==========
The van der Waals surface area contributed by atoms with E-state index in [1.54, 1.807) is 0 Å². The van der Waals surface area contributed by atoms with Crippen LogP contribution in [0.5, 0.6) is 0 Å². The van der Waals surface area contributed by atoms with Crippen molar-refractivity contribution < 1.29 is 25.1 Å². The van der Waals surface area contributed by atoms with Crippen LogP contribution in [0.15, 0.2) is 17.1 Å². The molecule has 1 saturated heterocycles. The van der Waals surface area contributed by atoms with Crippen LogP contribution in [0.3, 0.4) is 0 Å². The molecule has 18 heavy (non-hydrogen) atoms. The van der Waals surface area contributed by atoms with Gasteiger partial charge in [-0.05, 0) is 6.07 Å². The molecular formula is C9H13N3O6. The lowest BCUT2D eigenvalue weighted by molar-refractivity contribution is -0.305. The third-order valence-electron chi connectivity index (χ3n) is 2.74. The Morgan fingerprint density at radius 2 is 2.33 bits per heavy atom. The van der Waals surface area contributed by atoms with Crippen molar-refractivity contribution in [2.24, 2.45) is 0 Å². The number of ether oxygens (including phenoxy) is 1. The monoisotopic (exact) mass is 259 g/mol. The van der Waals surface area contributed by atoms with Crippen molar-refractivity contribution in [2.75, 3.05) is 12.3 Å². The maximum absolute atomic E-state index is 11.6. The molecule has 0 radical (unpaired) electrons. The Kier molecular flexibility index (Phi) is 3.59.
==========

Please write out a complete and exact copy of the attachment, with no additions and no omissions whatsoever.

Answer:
The van der Waals surface area contributed by atoms with E-state index in [1.54, 1.807) is 0 Å². The van der Waals surface area contributed by atoms with Crippen LogP contribution in [0.5, 0.6) is 0 Å². The van der Waals surface area contributed by atoms with Crippen molar-refractivity contribution < 1.29 is 25.1 Å². The van der Waals surface area contributed by atoms with Crippen LogP contribution in [0.15, 0.2) is 17.1 Å². The molecule has 1 saturated heterocycles. The van der Waals surface area contributed by atoms with Crippen LogP contribution in [0.3, 0.4) is 0 Å². The molecule has 18 heavy (non-hydrogen) atoms. The van der Waals surface area contributed by atoms with Gasteiger partial charge in [-0.05, 0) is 6.07 Å². The molecular formula is C9H13N3O6. The lowest BCUT2D eigenvalue weighted by molar-refractivity contribution is -0.305. The third-order valence-electron chi connectivity index (χ3n) is 2.74. The Morgan fingerprint density at radius 2 is 2.33 bits per heavy atom. The van der Waals surface area contributed by atoms with Crippen molar-refractivity contribution in [2.24, 2.45) is 0 Å². The number of ether oxygens (including phenoxy) is 1. The monoisotopic (exact) mass is 259 g/mol. The van der Waals surface area contributed by atoms with Crippen molar-refractivity contribution in [2.75, 3.05) is 12.3 Å². The maximum absolute atomic E-state index is 11.6. The molecule has 0 radical (unpaired) electrons. The Kier molecular flexibility index (Phi) is 3.59.